House Design SFW?

Lloyd Brown lloyd_brown at
Mon Feb 23 11:51:16 MST 2015

As someone who is married to an architect, I can say pretty confidently
that the tools used for early design stages are usually pencils and
paper.  I was surprised.  But apparently there's something psychological
going on, where some clients are unwilling to make significant changes
when they're looking at printouts.  Something about the clear, precise,
perfect lines, makes it hard to want to change.  I don't know why.  The
inherent messiness of a hand sketch seems to allow them better freedom,
especially during the early design stages.

Having said that, that particular industry does seem to be dominated by
AutoCAD and Revit, both of which are very expensive, only run on Windows
(I think), rely heavily on Direct3d (or whatever it's called now), which
makes it hard to virtualize or run in an emulation environment, and both
come from the same company, AutoDesk.

Outside of that, I suspect your best bet would be something like
Sketchup, as several people have suggested.  It seems to be reasonably
powerful, especially for something that has a free version (though there
is a paid version with more features).  There seems to be some
resistance among architects to use it, but I suspect that has more to do
with the completely different paradigm for user interaction, relative to
what their used to, than it does with any of the merits of the software

Good luck.

Lloyd Brown
Systems Administrator
Fulton Supercomputing Lab
Brigham Young University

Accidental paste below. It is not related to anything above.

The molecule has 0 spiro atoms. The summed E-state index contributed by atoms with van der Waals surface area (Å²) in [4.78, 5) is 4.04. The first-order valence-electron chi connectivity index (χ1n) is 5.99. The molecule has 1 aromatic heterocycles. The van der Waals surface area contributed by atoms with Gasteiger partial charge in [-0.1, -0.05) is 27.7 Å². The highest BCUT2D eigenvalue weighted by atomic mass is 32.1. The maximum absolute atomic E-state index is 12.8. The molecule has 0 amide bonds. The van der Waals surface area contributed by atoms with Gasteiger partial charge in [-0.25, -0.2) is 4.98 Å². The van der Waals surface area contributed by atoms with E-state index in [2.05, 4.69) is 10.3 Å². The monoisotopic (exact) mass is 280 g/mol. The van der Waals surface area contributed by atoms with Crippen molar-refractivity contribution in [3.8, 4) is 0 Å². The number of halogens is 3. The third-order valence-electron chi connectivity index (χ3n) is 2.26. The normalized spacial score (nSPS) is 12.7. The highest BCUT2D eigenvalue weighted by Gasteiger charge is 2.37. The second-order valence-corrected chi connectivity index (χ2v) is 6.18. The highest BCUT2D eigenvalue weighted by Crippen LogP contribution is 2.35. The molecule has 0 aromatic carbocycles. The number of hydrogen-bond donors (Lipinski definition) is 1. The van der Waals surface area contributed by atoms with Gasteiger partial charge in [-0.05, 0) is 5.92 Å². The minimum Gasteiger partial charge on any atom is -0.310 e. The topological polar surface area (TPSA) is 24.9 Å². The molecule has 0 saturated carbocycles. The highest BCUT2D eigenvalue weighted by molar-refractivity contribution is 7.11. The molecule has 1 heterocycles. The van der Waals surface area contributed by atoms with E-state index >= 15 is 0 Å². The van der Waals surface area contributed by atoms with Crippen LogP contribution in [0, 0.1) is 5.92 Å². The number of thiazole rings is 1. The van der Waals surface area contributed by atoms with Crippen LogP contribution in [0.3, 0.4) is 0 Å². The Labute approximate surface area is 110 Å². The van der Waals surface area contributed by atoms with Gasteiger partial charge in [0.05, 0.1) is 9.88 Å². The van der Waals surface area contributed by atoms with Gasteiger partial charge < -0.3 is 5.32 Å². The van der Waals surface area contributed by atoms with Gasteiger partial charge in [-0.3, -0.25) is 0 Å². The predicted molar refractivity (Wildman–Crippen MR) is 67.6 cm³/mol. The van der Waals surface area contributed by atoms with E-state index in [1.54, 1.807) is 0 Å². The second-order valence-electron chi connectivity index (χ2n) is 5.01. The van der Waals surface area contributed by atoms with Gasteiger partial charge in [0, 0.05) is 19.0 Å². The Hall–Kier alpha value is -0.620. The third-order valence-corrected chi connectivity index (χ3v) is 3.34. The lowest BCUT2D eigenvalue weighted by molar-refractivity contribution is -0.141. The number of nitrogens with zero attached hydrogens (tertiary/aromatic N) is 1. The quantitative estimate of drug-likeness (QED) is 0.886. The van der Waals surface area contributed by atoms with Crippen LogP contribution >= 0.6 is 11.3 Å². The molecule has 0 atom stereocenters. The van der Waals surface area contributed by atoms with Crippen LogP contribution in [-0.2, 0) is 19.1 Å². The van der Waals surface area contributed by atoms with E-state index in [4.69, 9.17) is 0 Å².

On 02/22/2015 10:24 PM, Dan Egli wrote:
> With all the various open source software out there, not to mention
> commercial options, I was wondering if anyone had come across a good
> software for laying out a floor plan for a house? I suppose I could even
> use a CAD program or something like that if necessary, but really that's
> getting into more details than I want at the moment. All I'm looking for is
> a program that will let me place rooms as objects on a drawing pad, move
> them, resize them, etc... And since I'm not very familiar with using CAD it
> would have a steep learning curve. Obviously I'd prefer Linux software, but
> failing that, something that runs under Wine would be just fine. And Open
> Source is obviously preferred, although commercial is usable if it's not
> too expensive (i.e. < $75). I remember one program that would fit the bill
> nicely, but I don't recall it's name and I doubt it's even made anymore
> since it was published by Broderbund (I think) around 15-20 years ago.
> Any suggestions are welcome. If you know the program's URL, please mention
> that, too. Thank you, all!
> --- Dan
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